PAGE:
McMahon, author of the Dr. Carroll Monks series, has established a
reputation as a competent if under-appreciated journeyman writer.
His latest novel meets and exceeds any and all expectations raised
by his previous work.
LONE CREEK is a world removed from the Monks books, trading the
hospital environs of San Francisco for McMahon's home turf of
Montana, and Monks's surgical scrubs for the carpentry tools of one
Hugh Davoren. I suspect that McMahon has much more in common with
Davoren than he does with Monks --- McMahon lives in Montana and,
like Davoren, is a carpenter --- and the apparent similarities
between the two men infuses LONE CREEK with a reality and an
immediacy that is a rarity in works of fiction.
The book begins with Davoren doing carpentry work for Wesley
Balcomb, the new owner of the Pettyjohn Ranch near Helena, Montana.
The ranch holds a mixed bag of memories for Davoren that is all but
swept away when he makes a grisly if accidental discovery on the
ranch property while working. He is then fired and arrested on the
same day, in what appears to be a setup.
Davoren's job termination is the least of his worries, though, as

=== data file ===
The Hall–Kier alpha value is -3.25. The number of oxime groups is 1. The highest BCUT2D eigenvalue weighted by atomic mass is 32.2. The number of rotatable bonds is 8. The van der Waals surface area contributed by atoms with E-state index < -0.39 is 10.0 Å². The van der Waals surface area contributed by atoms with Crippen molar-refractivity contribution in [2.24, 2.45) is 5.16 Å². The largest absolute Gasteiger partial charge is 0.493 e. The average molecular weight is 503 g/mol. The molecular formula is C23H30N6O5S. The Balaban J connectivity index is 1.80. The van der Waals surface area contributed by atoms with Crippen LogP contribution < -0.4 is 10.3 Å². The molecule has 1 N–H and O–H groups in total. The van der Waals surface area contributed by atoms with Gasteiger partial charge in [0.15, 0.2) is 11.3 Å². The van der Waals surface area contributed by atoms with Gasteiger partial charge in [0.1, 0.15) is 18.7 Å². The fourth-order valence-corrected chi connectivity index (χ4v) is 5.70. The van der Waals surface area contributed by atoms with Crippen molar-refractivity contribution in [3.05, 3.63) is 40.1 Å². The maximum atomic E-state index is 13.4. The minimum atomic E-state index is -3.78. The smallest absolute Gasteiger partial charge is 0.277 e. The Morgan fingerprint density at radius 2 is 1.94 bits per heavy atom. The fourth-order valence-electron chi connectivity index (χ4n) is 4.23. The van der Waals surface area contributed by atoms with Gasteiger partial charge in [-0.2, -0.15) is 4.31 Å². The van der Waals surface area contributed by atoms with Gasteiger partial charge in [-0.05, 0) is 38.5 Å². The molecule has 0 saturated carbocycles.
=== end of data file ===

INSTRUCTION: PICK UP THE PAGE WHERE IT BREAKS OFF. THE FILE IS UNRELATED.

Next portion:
it quickly becomes clear that Balcomb isn't satisfied with simply
ruining him --- Balcomb wants him dead. Davoren's allies are few,
but one --- Madbird, an Indian carpenter who easily walks away with
the book --- helps Davoren to even the odds, despite being
outnumbered by lawyers, guns and money. Ultimately, however, as
Davoren slowly uncovers the secrets of Balcomb and the Pettyjohn
ranch, he inadvertently unleashes a maelstrom of explosive violence
that can only end one way.
As compelling as Davoren and Madbird are, the real protagonist of
LONE CREEK is Montana itself, brought to vivid, thundering life by
McMahon's prose. Writers, both veteran and fledgling, will often
hold up --- and rightfully so --- the opening paragraph of THE LAST
GOOD KISS by James Crumley as an example of all that good writing
should be. I suspect that the first page of LONE CREEK will be held
in similar high esteem. Read it, and then try to put the book down,
even for a few minutes. The momentum of its words sweeps you along,
as Davoren's first-person account slices in and out of his life,
past and present, and we learn not only of his rough edges but also
how they got there.
LONE CREEK is most assuredly a keeper --- as intriguing a work of
fiction as you'll read all year.
Reviewed by Joe Hartlaub on December 30, 2010